Today, though, the Expo Digital Gallery was up and running, the various fountains were entertaining kids of all ages, and the Sky Tower was operating (2,000 won — about two bucks — for a trip up the elevator to the observation deck).

It was a beautiful day made even better by the limited opening. I’m really looking forward to what the summer will bring to the area. More later.

Demise of Yeosu Expo Site?

What to do with the Expo site? An article from the JoongAng Daily entitled “Yeosu businesses fight to stay afloat months after the Expo” explores the issue. The article notes that the Yeosu city government wants to open the site by April 20th, but it doesn’t indicate what the area will be used for.

The worrying thing, as the article points out, is that the Yeosu Expo site will become an albatross around Yeosu’s neck, much as the Daejeon Expo site of 1993 has become for that city. To forestall the economic liability that the Expo site could become, the city government is trying to get private investors to buy the area, while local folks want the government to run the facility. However, the local government seems to refuse that idea:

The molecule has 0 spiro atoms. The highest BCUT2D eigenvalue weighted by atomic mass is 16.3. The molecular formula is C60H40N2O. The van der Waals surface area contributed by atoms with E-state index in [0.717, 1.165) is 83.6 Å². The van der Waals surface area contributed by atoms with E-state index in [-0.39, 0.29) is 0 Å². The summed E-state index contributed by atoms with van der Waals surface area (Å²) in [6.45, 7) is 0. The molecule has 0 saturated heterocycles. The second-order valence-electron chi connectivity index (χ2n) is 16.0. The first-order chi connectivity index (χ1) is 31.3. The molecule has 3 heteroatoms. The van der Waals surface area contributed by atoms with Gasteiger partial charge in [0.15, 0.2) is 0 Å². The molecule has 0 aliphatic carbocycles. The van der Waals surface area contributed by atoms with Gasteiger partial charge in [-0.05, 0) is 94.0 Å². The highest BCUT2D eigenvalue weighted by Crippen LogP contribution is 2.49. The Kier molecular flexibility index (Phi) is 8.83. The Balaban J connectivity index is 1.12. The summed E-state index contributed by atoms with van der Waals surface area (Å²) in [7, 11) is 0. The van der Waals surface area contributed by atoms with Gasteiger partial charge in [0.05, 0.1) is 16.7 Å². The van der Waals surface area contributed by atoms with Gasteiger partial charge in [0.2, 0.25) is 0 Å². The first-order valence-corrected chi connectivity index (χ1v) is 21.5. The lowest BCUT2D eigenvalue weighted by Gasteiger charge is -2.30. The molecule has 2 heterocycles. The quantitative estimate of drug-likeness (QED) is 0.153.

The government’s firm stance on the plan comes from its bitter experience in dealing with the Daejeon Expo complex. What was once used as an amusement park and science-related tour facility after hosting the 1993 World Expo could not avoid mounting debts. It was eventually ordered by the Ministry of Safety and Public Administration to go into liquidation in 2008.

Daejeon, home to the 1993 World Expo, still suffers financial strain due to its failure to effectively manage the facilities that were built for the event.

Let’s hope that all parties involved can get this worked out; it’s a beautiful site on the harbor which has a lot of potential. But, of course, it seems that none of the entities that planned for the Expo looked this far into the post-Expo future.